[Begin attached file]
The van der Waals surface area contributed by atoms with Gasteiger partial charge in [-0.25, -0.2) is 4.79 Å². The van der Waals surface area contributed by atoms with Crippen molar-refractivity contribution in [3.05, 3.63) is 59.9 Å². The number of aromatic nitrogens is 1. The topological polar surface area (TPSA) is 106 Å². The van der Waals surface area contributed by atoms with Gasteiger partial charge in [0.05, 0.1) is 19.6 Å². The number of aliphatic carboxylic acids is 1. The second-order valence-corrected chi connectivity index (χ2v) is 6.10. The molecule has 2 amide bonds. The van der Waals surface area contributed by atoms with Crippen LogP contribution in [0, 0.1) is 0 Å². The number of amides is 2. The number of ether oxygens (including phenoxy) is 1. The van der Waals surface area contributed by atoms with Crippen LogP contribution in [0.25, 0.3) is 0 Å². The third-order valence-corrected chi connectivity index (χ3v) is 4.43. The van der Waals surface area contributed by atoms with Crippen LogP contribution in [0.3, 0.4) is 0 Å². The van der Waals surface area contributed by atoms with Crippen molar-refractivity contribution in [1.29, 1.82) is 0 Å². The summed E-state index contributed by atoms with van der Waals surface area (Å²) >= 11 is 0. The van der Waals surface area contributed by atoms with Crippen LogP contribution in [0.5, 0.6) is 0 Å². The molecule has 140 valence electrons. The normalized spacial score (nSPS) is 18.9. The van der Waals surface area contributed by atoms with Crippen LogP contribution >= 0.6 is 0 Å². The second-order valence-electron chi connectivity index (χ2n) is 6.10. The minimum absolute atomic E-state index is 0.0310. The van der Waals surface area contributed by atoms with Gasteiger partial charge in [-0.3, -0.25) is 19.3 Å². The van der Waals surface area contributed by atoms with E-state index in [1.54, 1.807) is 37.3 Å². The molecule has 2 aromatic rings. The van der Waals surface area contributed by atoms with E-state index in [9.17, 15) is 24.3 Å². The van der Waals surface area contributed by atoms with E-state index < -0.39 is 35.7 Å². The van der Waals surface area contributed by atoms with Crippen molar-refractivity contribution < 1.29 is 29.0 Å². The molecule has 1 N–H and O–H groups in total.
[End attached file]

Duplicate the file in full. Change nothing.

The van der Waals surface area contributed by atoms with Gasteiger partial charge in [-0.25, -0.2) is 4.79 Å². The van der Waals surface area contributed by atoms with Crippen molar-refractivity contribution in [3.05, 3.63) is 59.9 Å². The number of aromatic nitrogens is 1. The topological polar surface area (TPSA) is 106 Å². The van der Waals surface area contributed by atoms with Gasteiger partial charge in [0.05, 0.1) is 19.6 Å². The number of aliphatic carboxylic acids is 1. The second-order valence-corrected chi connectivity index (χ2v) is 6.10. The molecule has 2 amide bonds. The van der Waals surface area contributed by atoms with Crippen LogP contribution in [0, 0.1) is 0 Å². The number of amides is 2. The number of ether oxygens (including phenoxy) is 1. The van der Waals surface area contributed by atoms with Crippen LogP contribution in [0.25, 0.3) is 0 Å². The third-order valence-corrected chi connectivity index (χ3v) is 4.43. The van der Waals surface area contributed by atoms with Crippen LogP contribution in [0.3, 0.4) is 0 Å². The van der Waals surface area contributed by atoms with Crippen molar-refractivity contribution in [1.29, 1.82) is 0 Å². The summed E-state index contributed by atoms with van der Waals surface area (Å²) >= 11 is 0. The van der Waals surface area contributed by atoms with Crippen LogP contribution in [0.5, 0.6) is 0 Å². The molecule has 140 valence electrons. The normalized spacial score (nSPS) is 18.9. The van der Waals surface area contributed by atoms with Crippen LogP contribution >= 0.6 is 0 Å². The second-order valence-electron chi connectivity index (χ2n) is 6.10. The minimum absolute atomic E-state index is 0.0310. The van der Waals surface area contributed by atoms with Gasteiger partial charge in [-0.3, -0.25) is 19.3 Å². The van der Waals surface area contributed by atoms with E-state index in [1.54, 1.807) is 37.3 Å². The molecule has 2 aromatic rings. The van der Waals surface area contributed by atoms with E-state index in [9.17, 15) is 24.3 Å². The van der Waals surface area contributed by atoms with E-state index < -0.39 is 35.7 Å². The van der Waals surface area contributed by atoms with Crippen molar-refractivity contribution < 1.29 is 29.0 Å². The molecule has 1 N–H and O–H groups in total.